Cavium ThunderX2 Context: The Most Important Arm Data Center Release
Every organization has their own evaluation criteria for adopting a new platform. We wanted to focus on four key lenses that potential buyers evaluating the technology may use: the ecosystem, socket performance, platform performance, and the competitive landscape. There are other lenses we see folks in the industry using, but these four are going to come up in every conversation.
Although there is a lot of focus on the raw performance and general impressiveness of the ThunderX2 platform, we must acknowledge the fact that very few systems are installed in a greenfield ecosystem today. Instead, the systems are installed alongside existing applications and with competitive products in the market so there is much more than the raw performance we need to look into.
Cavium ThunderX2 Ecosystem
When we look at the Cavium ThunderX2 ecosystem, we see a much broader set of products and logos than we saw for the ThunderX launch. At launch, the Cavium ThunderX2 has a number of key customers, especially in the HPC space, for the new chip.
What you will notice about that list is that these are large HPC vendors and labs along with companies from the US, Asia, and Europe. That should give you some idea of where the chip is seeing the most traction at this point. It is also intriguing because this is the same market that Intel targeted with Xeon Scalable and AVX-512.
Looking ot the broader ecosystem, one can see that there are a large number of companies involved in the Arm ecosystem at this point. This is well beyond what we saw in 2016 showing how far this has come in the past two years.
Cavium highlighted a few OEM platforms from HPE, Atos, and Cray. All three companies spoke at the launch event in San Francisco.
Gigabyte has been a major ODM partner for Cavium since the original ThunderX generation. We are in the process of reviewing a number of Gigabyte servers and the overall build quality has improved a great deal. Gigabyte now ODM’s servers for other brands such as the HPE Cloudline 2200 and 2100 series.
Overall, the number of parties involved has increased with ThunderX2’s launch. All of these companies investing in the alternative architecture have a tangible impact: using Arm servers has become more accessible to a broader swath of the server market.
Using the Cavium ThunderX2 Ecosystem
The launch of Cavium ThunderX2 coincides with a completely different ecosystem than we had in 2016 with ThunderX. With ThunderX, the world had a dual socket Arm platform, but the software side needed a lot of work. By April 2016, with the Ubuntu 16.04 LTS release, the Arm ecosystem was improved over previous generations, but at that time we felt that we needed to publish a maturity model to explain our experience. Here is that maturity model:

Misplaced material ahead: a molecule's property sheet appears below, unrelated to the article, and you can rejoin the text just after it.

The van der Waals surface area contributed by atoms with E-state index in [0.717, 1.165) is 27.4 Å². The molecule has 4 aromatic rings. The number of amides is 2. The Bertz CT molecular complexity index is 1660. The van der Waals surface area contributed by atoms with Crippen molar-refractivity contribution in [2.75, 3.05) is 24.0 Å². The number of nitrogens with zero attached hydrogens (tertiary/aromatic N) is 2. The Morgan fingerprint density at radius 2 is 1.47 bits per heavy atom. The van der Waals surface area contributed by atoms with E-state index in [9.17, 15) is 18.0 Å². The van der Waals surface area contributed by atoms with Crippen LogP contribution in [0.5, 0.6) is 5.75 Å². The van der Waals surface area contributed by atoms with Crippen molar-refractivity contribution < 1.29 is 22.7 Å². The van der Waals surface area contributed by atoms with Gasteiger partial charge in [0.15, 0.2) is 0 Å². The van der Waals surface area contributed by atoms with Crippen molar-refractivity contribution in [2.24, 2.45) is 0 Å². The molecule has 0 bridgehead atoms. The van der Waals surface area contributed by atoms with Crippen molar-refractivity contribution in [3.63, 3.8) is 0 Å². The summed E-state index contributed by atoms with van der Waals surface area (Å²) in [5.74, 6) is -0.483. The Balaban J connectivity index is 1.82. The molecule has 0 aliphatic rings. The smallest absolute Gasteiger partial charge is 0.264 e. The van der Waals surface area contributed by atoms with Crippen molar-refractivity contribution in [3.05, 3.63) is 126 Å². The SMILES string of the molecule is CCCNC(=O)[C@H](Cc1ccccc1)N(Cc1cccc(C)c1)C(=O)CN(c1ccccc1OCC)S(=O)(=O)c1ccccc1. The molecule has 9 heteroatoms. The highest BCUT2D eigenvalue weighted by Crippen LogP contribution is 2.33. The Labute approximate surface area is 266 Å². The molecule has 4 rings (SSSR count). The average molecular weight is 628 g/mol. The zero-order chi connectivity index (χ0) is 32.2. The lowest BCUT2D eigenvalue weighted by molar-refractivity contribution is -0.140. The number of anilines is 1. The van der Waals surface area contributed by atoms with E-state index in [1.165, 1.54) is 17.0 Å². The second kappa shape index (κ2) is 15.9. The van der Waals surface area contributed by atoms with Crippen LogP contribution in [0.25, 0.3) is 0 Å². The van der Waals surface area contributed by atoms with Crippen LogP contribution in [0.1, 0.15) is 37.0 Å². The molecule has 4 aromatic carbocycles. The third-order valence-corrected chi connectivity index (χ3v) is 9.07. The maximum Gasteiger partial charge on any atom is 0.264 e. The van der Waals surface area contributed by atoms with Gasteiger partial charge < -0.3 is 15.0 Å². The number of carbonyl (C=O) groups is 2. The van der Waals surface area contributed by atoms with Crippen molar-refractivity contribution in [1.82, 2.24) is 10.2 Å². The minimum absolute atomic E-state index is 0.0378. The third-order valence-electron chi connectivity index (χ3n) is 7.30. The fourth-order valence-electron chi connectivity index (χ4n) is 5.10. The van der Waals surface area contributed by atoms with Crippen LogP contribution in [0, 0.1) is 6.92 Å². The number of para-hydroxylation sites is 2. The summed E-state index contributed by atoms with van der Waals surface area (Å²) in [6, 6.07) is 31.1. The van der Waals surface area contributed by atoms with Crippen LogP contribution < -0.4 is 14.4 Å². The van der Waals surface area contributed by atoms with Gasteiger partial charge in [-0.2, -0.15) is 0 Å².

During our early Arm server testing, simple tools were not available. Examples down to simple tools like iperf3 which one was accustomed to using “sudo apt install -y iperf3” on the x86 side required compiling the software in our ThunderX days. Now, installing iperf3 along with more complex packages like MariaDB/ MySQL, nginx, redis and others can happen directly from package managers.
At STH, we use Docker extensively and containers are a big deal in today’s infrastructure. aarch64 is fully supported on Ubuntu 16.04 and 18.04 now so it was easy to install and use docker as we would on an x86 system with a single exception.
Our x86 containers in some cases used base x86 layers so we had to build our infrastructure back from the original Dockerfiles. That process takes at most a few minutes.
Beyond Docker, items like KVM virtualization work as do many tools. Virtualization is a good feature, but there is at least one difference.
If you shut down a VM on an Intel Xeon E5-2600 V3 system then migrate it to Intel Xeon Scalable or AMD EPYC, it will start up and work fine. Since you are changing architectures, that means that you cannot simply boot a VM on the Cavium ThunderX2 (or other Arm/ Power systems.) Although the ecosystem has evolved on a monumental scale, this is still not the solution we are going to recommend to enterprises running VMware or Windows Server clusters and enjoying features like live migration.
On the hardware side, we installed additional NICs, a (LSI) Broadcom 9305-24i SAS3 controller and several NVMe SSDs, including Intel Optane, and they worked out of the box. This is not the same experience as we saw two years ago and is a vast improvement.
Taking a step back, this is an important point. ThunderX in 2016 was really a developer platform. If you wanted to compile software on Arm, you could do so with some work. ThunderX2 in 2018 is a completely different story. We now have an Arm ecosystem that can support open source and closed source projects at a higher level. For example, if you use nginx for your web server, it is trivial to add an aarch64 version and add ThunderX2 to your Kubernetes cluster or Swarm. What that means is that the Cavium ThunderX2 is now suitable for your broader DevOps and applications team usage, instead of being a developer novelty for many organizations.
At the same time, there is a gap between using an alternative x86 architecture such as AMD EPYC and an Arm architecture in a virtualized environment and in environments with paid, supported, and pre-compiled applications. The next hurdle Arm architectures need to clear is getting enough market share that the big software vendors see the commercial interest in supporting non-x86. At the time of this writing, an ISV deciding where to spend investment dollars has a larger TAM supporting x86 than they do Arm. It is an evolutionary process to get there and the journey is underway.